You first hear the brass band in the distance, belting out a traditional processional, before you see the visscherbande (fisherman’s band) marching down the street. The tambour major, dressed formally as a drum major should, leads the band and directs the rhythm and the choice of songs. Immediately following the group of trombone, trumpet, fife, sousaphone, snare and bass drums is the “premiére rang” (the first line) of Carnavaleux -- costumed revelers, mostly men, dressed as fishermen, sailors, or literally with fishnets as skirts, cross-dressing as women with wigs, leggings, dresses, sometimes reminiscent of a Scottish kilt with long kneesocks. It’s an honor to be in the first line, as they link arms and parade in front of the rest of the gang.. until the music changes, signalling the first line to do their duty, which is to hold the line, as the mass of people push shove and generally make a ruckus, all while singing traditional songs. The line needs to protect the band from the masses, and sometimes there’s a serious challenge, as the line mutates and rotates to accommodate the shifting and pulsing crowd. It’s all in good fun, of course, because it’s Carnaval in Dunkerque!
Lawyer, electrician, waiter, student, writer, secretary. Neighbor, cousin, acquaintance, enemy, work buddy, all of those normal roles of life disappear during Carnaval. All types of people from Dunkerque (called Dunkerquois), all celebrate their Carnaval as equals and together. Everybody masks, everybody participates, everybody marches in the parade and sings traditional songs – the “bandes” are not really a spectator sport.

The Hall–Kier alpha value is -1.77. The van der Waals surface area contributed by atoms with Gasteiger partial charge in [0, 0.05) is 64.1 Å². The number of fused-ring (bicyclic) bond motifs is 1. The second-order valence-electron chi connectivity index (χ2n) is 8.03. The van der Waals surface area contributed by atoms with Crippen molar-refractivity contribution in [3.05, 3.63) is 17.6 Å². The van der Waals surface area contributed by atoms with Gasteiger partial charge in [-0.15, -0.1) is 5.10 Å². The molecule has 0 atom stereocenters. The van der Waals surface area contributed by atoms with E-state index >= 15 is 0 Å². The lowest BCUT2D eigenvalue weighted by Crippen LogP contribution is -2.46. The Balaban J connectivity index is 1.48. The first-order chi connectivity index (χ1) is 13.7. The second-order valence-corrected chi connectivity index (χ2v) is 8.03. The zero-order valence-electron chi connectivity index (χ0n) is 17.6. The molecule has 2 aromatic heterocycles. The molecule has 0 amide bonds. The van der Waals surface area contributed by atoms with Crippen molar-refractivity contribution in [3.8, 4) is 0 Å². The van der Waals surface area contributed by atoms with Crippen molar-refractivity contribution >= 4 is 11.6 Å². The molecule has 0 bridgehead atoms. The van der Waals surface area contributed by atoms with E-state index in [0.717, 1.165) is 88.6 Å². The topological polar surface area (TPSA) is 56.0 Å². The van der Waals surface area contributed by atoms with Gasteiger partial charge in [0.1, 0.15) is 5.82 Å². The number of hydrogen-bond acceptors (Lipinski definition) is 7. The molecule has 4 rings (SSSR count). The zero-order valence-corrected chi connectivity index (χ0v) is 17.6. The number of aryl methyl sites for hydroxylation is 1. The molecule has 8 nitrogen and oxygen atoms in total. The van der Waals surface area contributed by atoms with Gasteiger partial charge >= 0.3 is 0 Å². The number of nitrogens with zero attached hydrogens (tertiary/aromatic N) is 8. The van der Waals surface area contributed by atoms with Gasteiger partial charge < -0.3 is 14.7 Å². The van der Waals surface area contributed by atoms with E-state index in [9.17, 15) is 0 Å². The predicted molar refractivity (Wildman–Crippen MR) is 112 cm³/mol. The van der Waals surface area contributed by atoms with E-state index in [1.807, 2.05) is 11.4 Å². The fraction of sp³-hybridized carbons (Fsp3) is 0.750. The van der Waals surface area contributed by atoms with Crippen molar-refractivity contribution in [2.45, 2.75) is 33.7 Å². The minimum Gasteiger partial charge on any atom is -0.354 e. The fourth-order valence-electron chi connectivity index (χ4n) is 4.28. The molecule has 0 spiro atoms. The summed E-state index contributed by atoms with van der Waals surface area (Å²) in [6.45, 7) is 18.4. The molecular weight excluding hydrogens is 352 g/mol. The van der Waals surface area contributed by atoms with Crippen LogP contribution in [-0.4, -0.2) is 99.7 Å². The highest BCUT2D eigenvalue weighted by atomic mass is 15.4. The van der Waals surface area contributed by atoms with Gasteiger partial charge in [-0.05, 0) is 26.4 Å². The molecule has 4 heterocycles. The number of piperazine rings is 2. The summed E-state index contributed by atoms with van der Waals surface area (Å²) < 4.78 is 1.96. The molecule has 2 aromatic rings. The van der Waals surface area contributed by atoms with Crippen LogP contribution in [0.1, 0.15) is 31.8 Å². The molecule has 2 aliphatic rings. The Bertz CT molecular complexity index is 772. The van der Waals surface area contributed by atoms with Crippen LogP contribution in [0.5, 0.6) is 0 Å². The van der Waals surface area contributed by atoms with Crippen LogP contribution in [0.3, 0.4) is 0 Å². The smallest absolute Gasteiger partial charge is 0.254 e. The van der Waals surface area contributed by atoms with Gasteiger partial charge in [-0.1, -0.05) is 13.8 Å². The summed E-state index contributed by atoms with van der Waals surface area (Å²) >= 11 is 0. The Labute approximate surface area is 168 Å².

Carnaval in Dunkerque lasts nearly three months, every weekend from January until April, with the peak activity happening around “les trois joyeuses” (the three joyous days) of the Dimanche, Lundi and Mardi Gras. The Dunkerque Carnaval was the first real one in France, with more than three hundred continual years of tradition – the first recorded mention of the Carnaval festivities in Dunkerque was in 1659.
Its origin lies in the story of the fishermen, who used to dress as women and parade in bands, before they embarked on dangerous three or four month fishing trips, long journeys to Iceland, where some did not return from the roiling seas. And, since it was a difficult life, one incentive was that they received a portion of their payment up front before they left, some of which they spent on one last long wild romp with their mates.
I'm headed back soon for "les trois joyeuses" - Dimanche, Lundi and Mardi Gras! Allons-y!